This is pretty fascinating reading and another reminder of the need for proper estate planning, at nearly every stage of life. It also gives me a whole new perspective on my East Nashville neighborhood.

Wednesday, July 14, 2010

Thoughts on Pro Bono cases

I read an article in the Tennessean last month about the need and demand for free legal services in Tennessee exceeding the supply. The article pointed out that individuals facing criminal charges are constitutionally entitled to legal representation. But of course, this same guarantee does not apply in civil court. This is a major initiative of Tennessee Supreme Court Chief Justice Janice M. Holder, who recently unveiled the Court’s Justice For All program. The article mentioned the three primary ways that indigent people find legal assistance.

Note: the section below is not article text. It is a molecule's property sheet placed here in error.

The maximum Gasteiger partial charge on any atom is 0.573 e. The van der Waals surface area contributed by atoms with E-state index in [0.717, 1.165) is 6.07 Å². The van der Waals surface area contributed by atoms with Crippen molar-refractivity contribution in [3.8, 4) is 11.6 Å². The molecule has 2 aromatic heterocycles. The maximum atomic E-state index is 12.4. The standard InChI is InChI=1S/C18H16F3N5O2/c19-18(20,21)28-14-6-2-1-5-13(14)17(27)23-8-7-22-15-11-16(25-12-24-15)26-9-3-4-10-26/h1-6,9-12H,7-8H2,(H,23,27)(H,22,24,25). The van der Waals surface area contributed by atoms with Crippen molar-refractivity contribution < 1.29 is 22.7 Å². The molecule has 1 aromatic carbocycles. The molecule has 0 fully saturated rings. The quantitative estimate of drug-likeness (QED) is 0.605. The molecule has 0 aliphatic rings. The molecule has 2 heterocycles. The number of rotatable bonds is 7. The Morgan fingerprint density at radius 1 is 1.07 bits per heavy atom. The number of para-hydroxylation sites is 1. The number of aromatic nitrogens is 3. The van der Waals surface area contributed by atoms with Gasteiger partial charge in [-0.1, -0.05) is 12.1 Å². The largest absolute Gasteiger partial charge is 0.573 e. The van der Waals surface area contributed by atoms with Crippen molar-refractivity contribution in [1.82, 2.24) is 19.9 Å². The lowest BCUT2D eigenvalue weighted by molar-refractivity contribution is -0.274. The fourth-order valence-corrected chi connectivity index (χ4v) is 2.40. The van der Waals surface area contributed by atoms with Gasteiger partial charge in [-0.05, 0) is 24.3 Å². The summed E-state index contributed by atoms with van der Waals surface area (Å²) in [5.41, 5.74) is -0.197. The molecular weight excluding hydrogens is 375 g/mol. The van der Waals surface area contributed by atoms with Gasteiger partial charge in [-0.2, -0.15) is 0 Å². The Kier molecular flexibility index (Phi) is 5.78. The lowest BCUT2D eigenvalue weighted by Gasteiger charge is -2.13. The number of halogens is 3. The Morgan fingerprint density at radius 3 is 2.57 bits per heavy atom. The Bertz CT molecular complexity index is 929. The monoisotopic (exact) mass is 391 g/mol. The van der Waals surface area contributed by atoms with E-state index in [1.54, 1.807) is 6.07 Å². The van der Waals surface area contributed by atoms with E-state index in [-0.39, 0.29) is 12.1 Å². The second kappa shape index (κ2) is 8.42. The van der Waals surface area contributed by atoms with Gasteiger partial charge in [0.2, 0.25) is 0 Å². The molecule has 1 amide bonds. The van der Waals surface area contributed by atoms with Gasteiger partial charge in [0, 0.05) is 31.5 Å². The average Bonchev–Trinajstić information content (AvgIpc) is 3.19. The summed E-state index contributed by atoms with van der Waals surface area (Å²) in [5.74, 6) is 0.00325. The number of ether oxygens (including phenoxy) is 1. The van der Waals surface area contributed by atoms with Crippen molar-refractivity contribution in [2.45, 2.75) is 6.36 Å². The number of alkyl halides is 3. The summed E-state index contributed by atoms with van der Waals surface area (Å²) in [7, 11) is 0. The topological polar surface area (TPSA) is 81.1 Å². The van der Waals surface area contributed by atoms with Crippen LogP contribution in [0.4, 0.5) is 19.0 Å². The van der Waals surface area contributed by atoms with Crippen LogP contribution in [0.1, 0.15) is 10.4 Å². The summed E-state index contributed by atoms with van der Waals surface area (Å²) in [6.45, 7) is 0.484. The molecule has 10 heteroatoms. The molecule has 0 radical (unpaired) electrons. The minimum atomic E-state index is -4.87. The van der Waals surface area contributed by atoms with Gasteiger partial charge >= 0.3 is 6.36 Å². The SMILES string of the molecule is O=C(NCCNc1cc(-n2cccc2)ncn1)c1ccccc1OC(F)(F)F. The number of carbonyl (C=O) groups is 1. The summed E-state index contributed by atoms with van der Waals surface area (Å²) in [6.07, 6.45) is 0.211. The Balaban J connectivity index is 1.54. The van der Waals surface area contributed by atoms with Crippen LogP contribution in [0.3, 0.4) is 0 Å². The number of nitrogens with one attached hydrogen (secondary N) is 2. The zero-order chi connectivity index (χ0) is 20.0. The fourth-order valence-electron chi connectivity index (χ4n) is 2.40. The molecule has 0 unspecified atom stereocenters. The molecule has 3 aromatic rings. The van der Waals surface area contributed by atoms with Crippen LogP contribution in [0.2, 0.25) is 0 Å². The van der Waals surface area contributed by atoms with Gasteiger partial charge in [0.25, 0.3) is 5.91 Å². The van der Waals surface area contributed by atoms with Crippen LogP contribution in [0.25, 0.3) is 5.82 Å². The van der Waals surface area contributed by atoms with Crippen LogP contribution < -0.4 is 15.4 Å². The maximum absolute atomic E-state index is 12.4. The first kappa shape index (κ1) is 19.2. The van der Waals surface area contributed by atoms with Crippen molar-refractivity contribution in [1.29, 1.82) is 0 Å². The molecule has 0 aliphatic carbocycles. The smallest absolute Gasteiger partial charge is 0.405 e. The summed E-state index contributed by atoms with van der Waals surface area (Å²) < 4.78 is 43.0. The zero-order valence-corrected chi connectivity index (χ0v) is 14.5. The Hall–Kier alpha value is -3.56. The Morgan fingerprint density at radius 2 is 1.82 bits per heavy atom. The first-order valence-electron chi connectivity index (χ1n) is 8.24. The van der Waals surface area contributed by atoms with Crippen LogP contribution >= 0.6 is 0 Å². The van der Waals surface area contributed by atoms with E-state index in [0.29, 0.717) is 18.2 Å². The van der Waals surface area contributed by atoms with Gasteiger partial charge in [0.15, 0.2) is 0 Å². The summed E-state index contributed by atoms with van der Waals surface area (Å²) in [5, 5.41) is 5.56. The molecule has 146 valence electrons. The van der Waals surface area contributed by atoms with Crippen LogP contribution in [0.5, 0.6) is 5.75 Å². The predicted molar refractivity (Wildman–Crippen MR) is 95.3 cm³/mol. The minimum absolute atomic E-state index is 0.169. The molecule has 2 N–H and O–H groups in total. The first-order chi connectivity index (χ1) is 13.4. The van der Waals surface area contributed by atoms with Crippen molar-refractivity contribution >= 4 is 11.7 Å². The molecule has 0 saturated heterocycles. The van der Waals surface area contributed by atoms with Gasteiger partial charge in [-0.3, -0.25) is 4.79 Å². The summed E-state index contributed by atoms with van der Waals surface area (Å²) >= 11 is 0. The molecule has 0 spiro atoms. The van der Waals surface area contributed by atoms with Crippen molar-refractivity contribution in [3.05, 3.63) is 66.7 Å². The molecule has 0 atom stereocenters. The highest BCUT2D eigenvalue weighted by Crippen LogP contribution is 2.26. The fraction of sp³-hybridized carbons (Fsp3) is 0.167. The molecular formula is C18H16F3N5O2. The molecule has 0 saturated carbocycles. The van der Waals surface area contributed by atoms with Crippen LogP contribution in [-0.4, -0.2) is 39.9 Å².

First, there is the Legal Aid Society, which represented almost 1,100 cases last year, but had to turn down many more cases.

Second, there is the traditional pro bono attorney. All attorneys are required by the Code of Professional Responsibility to do some amount of pro bono work, and despite the nasty image people often have of attorneys, most attorneys I know do pro bono work willingly and enthusiastically. The joke around most offices is that attorneys don’t mind doing pro bono work, we just like to be able to decide which ones are the pro bono ones.

Finally, I note that the Nashville Bar Association has launched a Modest Means Panel which will attempt to match attorneys with clients who have legal problems but can only afford to pay a certain amount per hour (in this case, no more than $75).